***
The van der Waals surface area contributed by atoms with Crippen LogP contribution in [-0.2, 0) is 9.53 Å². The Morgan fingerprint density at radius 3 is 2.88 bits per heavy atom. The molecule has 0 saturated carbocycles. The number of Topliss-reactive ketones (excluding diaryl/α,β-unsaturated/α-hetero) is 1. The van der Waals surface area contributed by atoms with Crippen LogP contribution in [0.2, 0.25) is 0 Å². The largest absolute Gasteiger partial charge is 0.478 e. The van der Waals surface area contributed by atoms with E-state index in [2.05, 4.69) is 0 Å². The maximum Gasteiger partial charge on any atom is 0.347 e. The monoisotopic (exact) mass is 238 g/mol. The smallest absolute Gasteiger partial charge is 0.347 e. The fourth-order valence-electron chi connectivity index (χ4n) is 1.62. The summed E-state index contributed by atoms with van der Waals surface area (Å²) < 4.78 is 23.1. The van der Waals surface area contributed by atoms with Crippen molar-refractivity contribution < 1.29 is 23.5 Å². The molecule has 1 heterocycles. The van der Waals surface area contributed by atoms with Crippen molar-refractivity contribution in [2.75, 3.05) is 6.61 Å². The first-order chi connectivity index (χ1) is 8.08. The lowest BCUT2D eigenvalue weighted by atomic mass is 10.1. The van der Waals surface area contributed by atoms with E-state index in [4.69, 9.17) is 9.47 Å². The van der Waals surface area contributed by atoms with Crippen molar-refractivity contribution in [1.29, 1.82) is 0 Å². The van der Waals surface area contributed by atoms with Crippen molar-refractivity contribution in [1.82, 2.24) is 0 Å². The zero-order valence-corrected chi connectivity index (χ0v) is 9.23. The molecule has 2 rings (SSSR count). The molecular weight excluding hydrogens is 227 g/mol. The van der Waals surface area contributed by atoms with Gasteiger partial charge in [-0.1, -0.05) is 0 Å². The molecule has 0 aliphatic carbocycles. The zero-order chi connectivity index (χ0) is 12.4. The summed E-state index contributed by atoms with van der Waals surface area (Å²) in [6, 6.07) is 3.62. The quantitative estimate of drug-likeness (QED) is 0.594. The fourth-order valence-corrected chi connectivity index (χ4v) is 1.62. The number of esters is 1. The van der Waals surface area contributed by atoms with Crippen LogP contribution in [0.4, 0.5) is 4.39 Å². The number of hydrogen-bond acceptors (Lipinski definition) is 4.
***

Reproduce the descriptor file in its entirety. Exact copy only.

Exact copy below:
The van der Waals surface area contributed by atoms with Crippen LogP contribution in [-0.2, 0) is 9.53 Å². The Morgan fingerprint density at radius 3 is 2.88 bits per heavy atom. The molecule has 0 saturated carbocycles. The number of Topliss-reactive ketones (excluding diaryl/α,β-unsaturated/α-hetero) is 1. The van der Waals surface area contributed by atoms with Crippen LogP contribution in [0.2, 0.25) is 0 Å². The largest absolute Gasteiger partial charge is 0.478 e. The van der Waals surface area contributed by atoms with E-state index in [2.05, 4.69) is 0 Å². The maximum Gasteiger partial charge on any atom is 0.347 e. The monoisotopic (exact) mass is 238 g/mol. The smallest absolute Gasteiger partial charge is 0.347 e. The fourth-order valence-electron chi connectivity index (χ4n) is 1.62. The summed E-state index contributed by atoms with van der Waals surface area (Å²) < 4.78 is 23.1. The van der Waals surface area contributed by atoms with Crippen molar-refractivity contribution < 1.29 is 23.5 Å². The molecule has 1 heterocycles. The van der Waals surface area contributed by atoms with Crippen molar-refractivity contribution in [2.75, 3.05) is 6.61 Å². The first-order chi connectivity index (χ1) is 8.08. The lowest BCUT2D eigenvalue weighted by atomic mass is 10.1. The van der Waals surface area contributed by atoms with E-state index in [4.69, 9.17) is 9.47 Å². The van der Waals surface area contributed by atoms with Crippen molar-refractivity contribution in [1.29, 1.82) is 0 Å². The van der Waals surface area contributed by atoms with Crippen molar-refractivity contribution in [1.82, 2.24) is 0 Å². The zero-order valence-corrected chi connectivity index (χ0v) is 9.23. The molecule has 2 rings (SSSR count). The molecular weight excluding hydrogens is 227 g/mol. The van der Waals surface area contributed by atoms with Gasteiger partial charge in [-0.1, -0.05) is 0 Å². The molecule has 0 aliphatic carbocycles. The zero-order chi connectivity index (χ0) is 12.4. The summed E-state index contributed by atoms with van der Waals surface area (Å²) in [6, 6.07) is 3.62. The quantitative estimate of drug-likeness (QED) is 0.594. The fourth-order valence-corrected chi connectivity index (χ4v) is 1.62. The number of esters is 1. The van der Waals surface area contributed by atoms with Crippen LogP contribution in [0.4, 0.5) is 4.39 Å². The number of hydrogen-bond acceptors (Lipinski definition) is 4.